Episode #05 | 4.03.18

Van Morrison: Astral Weeks, Movement and Murder

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In 1968 Van Morrison was hiding out from the New York City Mafia in Boston, Massachusetts. Recently the victim of a physical attack from a Genovese crime family member, Morrison was desperately trying to piece together a band to complete what would become his landmark creative statement, Astral Weeks. One of the musicians who would help him achieve this goal; a young, handsome guitar player from Emerson College named, Rick Philp would mysteriously go missing and eventually wind up dead. Disgraceland pieces together this story using, as one of many sources, the recently released, critically acclaimed book, “Astral Weeks: A Secret History of 1968” by Ryan Walsh (Penguin Press).


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Ryan Walsh: Astral Weeks: A Secret History of 1968

Kathy West: A Song For You, The Quest of the Myddle Class

Boston Globe: Emerson Student Found Slain (May 25, 1969)

Boston Globe: Drugs Cited in Student Sentence (May 29, 1970)

Disgraceland is a podcast about musicians getting away with murder and behaving very badly. It melds music history, true crime and transgressive fiction. Disgraceland is not journalism. Disgraceland is entertainment. Entertainment inspired by true events. However, certain scenes, characters and names are sometimes fictionalized for dramatic purposes.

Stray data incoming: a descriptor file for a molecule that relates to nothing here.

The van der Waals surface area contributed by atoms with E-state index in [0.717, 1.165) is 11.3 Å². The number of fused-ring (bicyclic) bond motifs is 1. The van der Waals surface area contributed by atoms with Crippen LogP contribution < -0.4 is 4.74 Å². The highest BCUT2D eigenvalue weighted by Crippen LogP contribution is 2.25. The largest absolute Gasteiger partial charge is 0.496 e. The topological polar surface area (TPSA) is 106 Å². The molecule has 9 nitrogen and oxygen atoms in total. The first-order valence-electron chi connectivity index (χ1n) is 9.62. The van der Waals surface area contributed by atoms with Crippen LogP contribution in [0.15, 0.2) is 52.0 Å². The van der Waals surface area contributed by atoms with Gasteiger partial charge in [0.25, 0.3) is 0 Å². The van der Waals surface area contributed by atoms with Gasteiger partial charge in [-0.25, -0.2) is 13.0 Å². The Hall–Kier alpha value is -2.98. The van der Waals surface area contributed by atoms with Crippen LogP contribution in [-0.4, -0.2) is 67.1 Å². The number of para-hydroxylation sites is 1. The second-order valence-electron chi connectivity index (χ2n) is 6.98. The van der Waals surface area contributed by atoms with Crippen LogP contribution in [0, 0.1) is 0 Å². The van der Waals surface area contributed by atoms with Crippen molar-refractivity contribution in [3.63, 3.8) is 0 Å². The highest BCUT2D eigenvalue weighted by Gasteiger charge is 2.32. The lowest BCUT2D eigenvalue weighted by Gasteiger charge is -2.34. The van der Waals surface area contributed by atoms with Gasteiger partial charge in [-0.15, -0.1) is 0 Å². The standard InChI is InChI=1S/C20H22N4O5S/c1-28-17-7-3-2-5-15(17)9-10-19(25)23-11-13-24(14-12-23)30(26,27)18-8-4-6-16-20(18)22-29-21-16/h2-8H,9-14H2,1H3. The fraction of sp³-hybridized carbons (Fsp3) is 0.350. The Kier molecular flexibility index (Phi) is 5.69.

Score by Jake Brennan with help from Scott Janovitz and Greg Conley.

Mixed and Engineered by Sean Cahalin.

Disgraceland theme song, "Crenshaw Space Boogie" written and produced by Jake Brennan. Performed by Jake Brennan, Bryce Kanzer, Jay Cannava and Evan Kenney. Mixed and engineered by Adam Taylor.


Creepy Ghost Scream by epicdude959 licensed under creative commons 0 license with changes

Crack of Branch 3 by Onomatopaeia licensed under creative commons 0 with changes

Wobble Choir 1 licensed under creative commons 0 with changes

*illustration by Avi Spivak @avispivak